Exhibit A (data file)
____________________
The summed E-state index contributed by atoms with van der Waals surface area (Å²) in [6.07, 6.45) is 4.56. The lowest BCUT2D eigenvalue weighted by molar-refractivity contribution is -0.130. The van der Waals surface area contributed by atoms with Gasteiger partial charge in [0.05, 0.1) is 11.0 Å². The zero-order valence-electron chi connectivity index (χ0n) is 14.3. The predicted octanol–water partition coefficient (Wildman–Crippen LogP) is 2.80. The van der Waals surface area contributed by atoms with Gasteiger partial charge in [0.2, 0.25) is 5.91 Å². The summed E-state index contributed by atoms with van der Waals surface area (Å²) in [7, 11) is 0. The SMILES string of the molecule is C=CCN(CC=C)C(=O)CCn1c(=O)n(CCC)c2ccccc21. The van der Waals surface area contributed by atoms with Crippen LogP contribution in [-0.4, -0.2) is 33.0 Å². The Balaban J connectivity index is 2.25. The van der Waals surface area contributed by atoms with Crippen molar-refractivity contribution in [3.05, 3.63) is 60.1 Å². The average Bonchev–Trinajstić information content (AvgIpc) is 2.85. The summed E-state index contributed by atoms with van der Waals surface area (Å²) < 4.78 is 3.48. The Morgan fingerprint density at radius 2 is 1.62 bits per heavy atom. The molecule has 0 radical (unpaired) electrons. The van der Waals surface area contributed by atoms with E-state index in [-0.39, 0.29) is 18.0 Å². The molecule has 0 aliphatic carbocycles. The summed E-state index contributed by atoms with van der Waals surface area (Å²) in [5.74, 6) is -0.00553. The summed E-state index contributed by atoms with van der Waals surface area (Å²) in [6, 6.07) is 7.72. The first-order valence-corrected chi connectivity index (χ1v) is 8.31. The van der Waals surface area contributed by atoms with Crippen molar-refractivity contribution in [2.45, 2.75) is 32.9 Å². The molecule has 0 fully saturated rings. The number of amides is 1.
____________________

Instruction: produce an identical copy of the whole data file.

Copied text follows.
The summed E-state index contributed by atoms with van der Waals surface area (Å²) in [6.07, 6.45) is 4.56. The lowest BCUT2D eigenvalue weighted by molar-refractivity contribution is -0.130. The van der Waals surface area contributed by atoms with Gasteiger partial charge in [0.05, 0.1) is 11.0 Å². The zero-order valence-electron chi connectivity index (χ0n) is 14.3. The predicted octanol–water partition coefficient (Wildman–Crippen LogP) is 2.80. The van der Waals surface area contributed by atoms with Gasteiger partial charge in [0.2, 0.25) is 5.91 Å². The summed E-state index contributed by atoms with van der Waals surface area (Å²) in [7, 11) is 0. The SMILES string of the molecule is C=CCN(CC=C)C(=O)CCn1c(=O)n(CCC)c2ccccc21. The van der Waals surface area contributed by atoms with Crippen LogP contribution in [-0.4, -0.2) is 33.0 Å². The Balaban J connectivity index is 2.25. The van der Waals surface area contributed by atoms with Crippen molar-refractivity contribution in [3.05, 3.63) is 60.1 Å². The average Bonchev–Trinajstić information content (AvgIpc) is 2.85. The summed E-state index contributed by atoms with van der Waals surface area (Å²) < 4.78 is 3.48. The Morgan fingerprint density at radius 2 is 1.62 bits per heavy atom. The molecule has 0 radical (unpaired) electrons. The van der Waals surface area contributed by atoms with E-state index in [-0.39, 0.29) is 18.0 Å². The molecule has 0 aliphatic carbocycles. The summed E-state index contributed by atoms with van der Waals surface area (Å²) in [5.74, 6) is -0.00553. The summed E-state index contributed by atoms with van der Waals surface area (Å²) in [6, 6.07) is 7.72. The first-order valence-corrected chi connectivity index (χ1v) is 8.31. The van der Waals surface area contributed by atoms with Crippen molar-refractivity contribution in [2.45, 2.75) is 32.9 Å². The molecule has 0 fully saturated rings. The number of amides is 1.